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How to Avoid Telemarketing Scams

In supply telemarketing scams, dishonest vendors pose as legitimate vendors of your machine's office supplies. The victim is then billed at over-inflated prices, sometimes for inferior or incorrect product.

Telemarketing fraud typically targets small businesses and charities; however, no business organization is immune.

Typical Scam Tactics

Obtaining information for your office machines.
To establish credibility with potential victims, fraudulent operators will call a targeted business to obtain serial number and model information on office equipment. Often, they pose as the legitimate, authorized source for supplies, claiming they are updating their database and need to verify information concerning your office equipment. A free gift or promotional item may be offered to induce the recipient of the call to provide the information.

Offering the "unbeatable" deal
Armed with information about your office machines, the fraudulent operator is now ready to make his pitch! The targeted business is then called and offered a "sweet deal" on office supplies. Usually, the misrepresentation takes place on the first call, with a second call being placed to confirm the order. This is sometimes done via fax. In addition to the use of high-pressure tactics, typical pitches often include the following:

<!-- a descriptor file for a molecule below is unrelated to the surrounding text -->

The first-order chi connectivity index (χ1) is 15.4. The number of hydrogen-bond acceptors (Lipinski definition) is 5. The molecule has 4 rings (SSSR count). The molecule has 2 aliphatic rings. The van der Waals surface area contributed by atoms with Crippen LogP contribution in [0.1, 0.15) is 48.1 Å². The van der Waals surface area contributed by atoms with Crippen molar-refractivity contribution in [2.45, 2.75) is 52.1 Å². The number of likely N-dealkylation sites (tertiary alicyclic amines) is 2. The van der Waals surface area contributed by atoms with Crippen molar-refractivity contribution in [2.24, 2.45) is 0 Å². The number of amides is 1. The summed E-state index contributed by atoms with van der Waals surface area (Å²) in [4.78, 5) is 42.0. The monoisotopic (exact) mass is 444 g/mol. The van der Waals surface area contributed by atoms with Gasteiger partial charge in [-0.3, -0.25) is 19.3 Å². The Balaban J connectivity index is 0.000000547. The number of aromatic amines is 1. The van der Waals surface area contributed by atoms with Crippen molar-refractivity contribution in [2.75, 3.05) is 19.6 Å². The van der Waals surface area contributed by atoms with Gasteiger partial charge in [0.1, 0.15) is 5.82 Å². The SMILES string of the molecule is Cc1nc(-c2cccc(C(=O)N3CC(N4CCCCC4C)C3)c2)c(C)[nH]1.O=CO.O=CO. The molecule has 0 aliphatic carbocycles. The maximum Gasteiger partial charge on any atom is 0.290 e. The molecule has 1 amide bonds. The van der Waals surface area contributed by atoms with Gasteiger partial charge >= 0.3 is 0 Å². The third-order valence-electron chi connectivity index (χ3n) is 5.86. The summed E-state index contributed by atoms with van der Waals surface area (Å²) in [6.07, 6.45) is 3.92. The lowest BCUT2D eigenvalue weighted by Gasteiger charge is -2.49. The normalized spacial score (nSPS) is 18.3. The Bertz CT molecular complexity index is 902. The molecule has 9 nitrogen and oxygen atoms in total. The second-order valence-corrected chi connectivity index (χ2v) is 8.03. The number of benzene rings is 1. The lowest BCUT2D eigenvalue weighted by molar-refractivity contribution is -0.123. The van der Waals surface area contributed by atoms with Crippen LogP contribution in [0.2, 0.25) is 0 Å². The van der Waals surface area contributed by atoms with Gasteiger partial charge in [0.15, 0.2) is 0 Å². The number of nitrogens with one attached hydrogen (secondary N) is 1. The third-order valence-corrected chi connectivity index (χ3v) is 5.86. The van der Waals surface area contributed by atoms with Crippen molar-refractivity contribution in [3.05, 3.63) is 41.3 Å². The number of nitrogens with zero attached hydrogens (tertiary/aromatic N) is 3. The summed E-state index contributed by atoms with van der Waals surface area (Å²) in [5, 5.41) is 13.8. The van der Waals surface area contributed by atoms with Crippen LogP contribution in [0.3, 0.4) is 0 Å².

• This is a one-time supply liquidation, only!
  • You know, it's part of your service contract!
  • We're the distribution center for your Office Equipment Manufacturer, and we're having a special sale!
  • You'll get a free gift, or a chance to win a trip or car, if you order today!
  • Prices on supplies are being raised; however, we've reserved a number of cartons under your name at the old price!
  • Supplies are being liquidated from a deceased relative's business, at a one-time only price!

When the victim receives the order, they find that the price offered is actually many times higher than what they normally pay from their authorized vendor. Often, grossly inflated shipping and handling, or other miscellaneous charges will be included on the invoice.

Use of threats and coercion
Sometimes, victims of office supplies scams will pay the invoice before realizing that they have been scammed. However, if the victim balks at paying, they may receive calls from the scam perpetrator threatening to refer the invoice to a collection agency, or to take legal action. Abusive language and other forms of verbal intimidation may be used.

Once the invoice is paid, it is very difficult, if not impossible to obtain a refund. In some cases, victims may be scammed a second time by receiving a call from a person pretending to be a "recovery specialist", who claims that they can get the victim's money returned in exchange for an up front payment. The "recovery specialist" then takes the victim's money and is never heard of again.

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